JACKSONVILLE, Fla. (AP) Jacksonville Jaguars general manager Dave Caldwell has a fairly common draft philosophy:
When picking in the top five and building a team, Caldwell believes you should select a guy who plays one of the premier positions - quarterback, left tackle and pass rusher.
If he sticks to the script, the Jaguars likely will add USC defensive lineman Leonard Williams on Thursday night.
Jacksonville has the third overall selection in the NFL draft, and if the top two selections are quarterbacks Jameis Winston and Marcus Mariota as many expect, the Jaguars would have their choice of the best non-passer available.
''I think it's a great situation,'' Caldwell said.
Drafting Williams would make a lot of sense, even though he probably would line up mostly as a defensive tackle in coach Gus Bradley's hybrid, 4-3 scheme. He's versatile enough to play outside and would help the Jaguars fortify a line that could be without defensive tackle Sen'Derrick Marks to start the season.
Marks, who led the team with 8 1/2 sacks in 2014, tore the anterior cruciate ligament in his right knee in the season finale. He hopes to return during training camp and be ready for the season opener, but there are no guarantees.
The Jaguars also could use help on the edge, where 33-year-old veteran Chris Clemons started every game last season and finished with eight sacks.
Florida's Dante Fowler Jr. might seem like an ideal choice to eventually replace Clemons, but the 265-pound Fowler is considered a tad heavy to play Jacksonville's hybrid Leo (edge rusher) position.
If Jacksonville doesn't go defense with its first pick, Caldwell likely will look at adding a receiver. Although he drafted USC's Marqise Lee and Penn State's Allen Robinson in the second round last year, neither is considered a burner who can stretch defenses and open things underneath for the team's top free agent acquisition, former Denver tight end Julius Thomas.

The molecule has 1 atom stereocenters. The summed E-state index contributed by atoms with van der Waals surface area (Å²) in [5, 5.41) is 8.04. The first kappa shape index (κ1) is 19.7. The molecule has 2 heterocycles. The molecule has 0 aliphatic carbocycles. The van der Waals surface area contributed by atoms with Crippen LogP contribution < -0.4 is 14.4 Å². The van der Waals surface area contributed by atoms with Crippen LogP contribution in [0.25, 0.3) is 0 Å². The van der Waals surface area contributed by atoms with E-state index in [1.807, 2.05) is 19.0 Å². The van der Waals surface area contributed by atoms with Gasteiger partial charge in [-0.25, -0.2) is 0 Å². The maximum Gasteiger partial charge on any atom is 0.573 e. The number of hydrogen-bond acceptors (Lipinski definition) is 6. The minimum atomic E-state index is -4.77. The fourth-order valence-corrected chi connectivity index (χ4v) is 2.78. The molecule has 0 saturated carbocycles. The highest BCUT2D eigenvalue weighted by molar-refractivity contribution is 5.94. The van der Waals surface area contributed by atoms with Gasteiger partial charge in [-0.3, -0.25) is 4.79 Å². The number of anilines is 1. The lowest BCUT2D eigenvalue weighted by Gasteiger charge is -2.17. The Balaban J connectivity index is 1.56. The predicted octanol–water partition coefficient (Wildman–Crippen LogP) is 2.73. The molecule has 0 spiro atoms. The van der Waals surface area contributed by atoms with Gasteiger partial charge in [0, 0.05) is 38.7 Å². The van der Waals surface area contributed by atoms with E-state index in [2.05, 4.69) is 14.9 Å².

So maybe Alabama's Amari Cooper or West Virginia's Kevin White would fit nicely. After all, Caldwell has said repeatedly the goal of this offseason is to surround Bortles with more talent.
''For us, if there's a difference-maker there, a perennial Pro Bowler for eight, nine, 10 years and really be a 1-A type of receiver, I think we're not in that phase to pass up that type of player,'' Caldwell said.
This much is certain: the rebuilding Jaguars still have plenty of holes and not enough draft picks to fill them.
Here are some other things to know about the franchise heading into the draft:
TOP 10 AGAIN: Barring a trade, the Jaguars will draft in the top 10 for the eighth consecutive year. They have little to show for the previous seven, which included four busts. Defensive end Derrick Harvey (2008) and receiver Justin Blackmon (2012) are out of the league, and defensive tackle Tyson Alualu (2010) and quarterback Blaine Gabbert (2011) have been relegated to backup roles.
BLACKMON'S FUTURE: The Jaguars seem to have some clarity on Blackmon's potential reinstatement. Caldwell said he's doesn't expect to have the former Oklahoma State star back in 2015. ''It's a league situation, and they going to go at their own pace,'' Caldwell said. Blackmon is suspended indefinitely for repeated violations of the league's substance-abuse policy.
RB NEEDED: Jacksonville made an offer to sign free agent running back DeMarco Murray in March, but it came up well short of the five-year, $42 million contract he signed with Philadelphia. Nonetheless, it was a clear indication about how the Jaguars feel about their backfield. So they are likely to add a back in the early rounds to compete with Toby Gerhart and Denard Robinson.
OTHER NEEDS: Aside from pass rusher, receiver and running back, the Jaguars could use a safety, a linebacker and more depth along the offensive line.
STRONG TIES: In Jacksonville's 20-year draft history, the team has selected eight players from nearby Florida and seven from cross-country USC. The next most is four by Florida State, Tennessee and Virginia.
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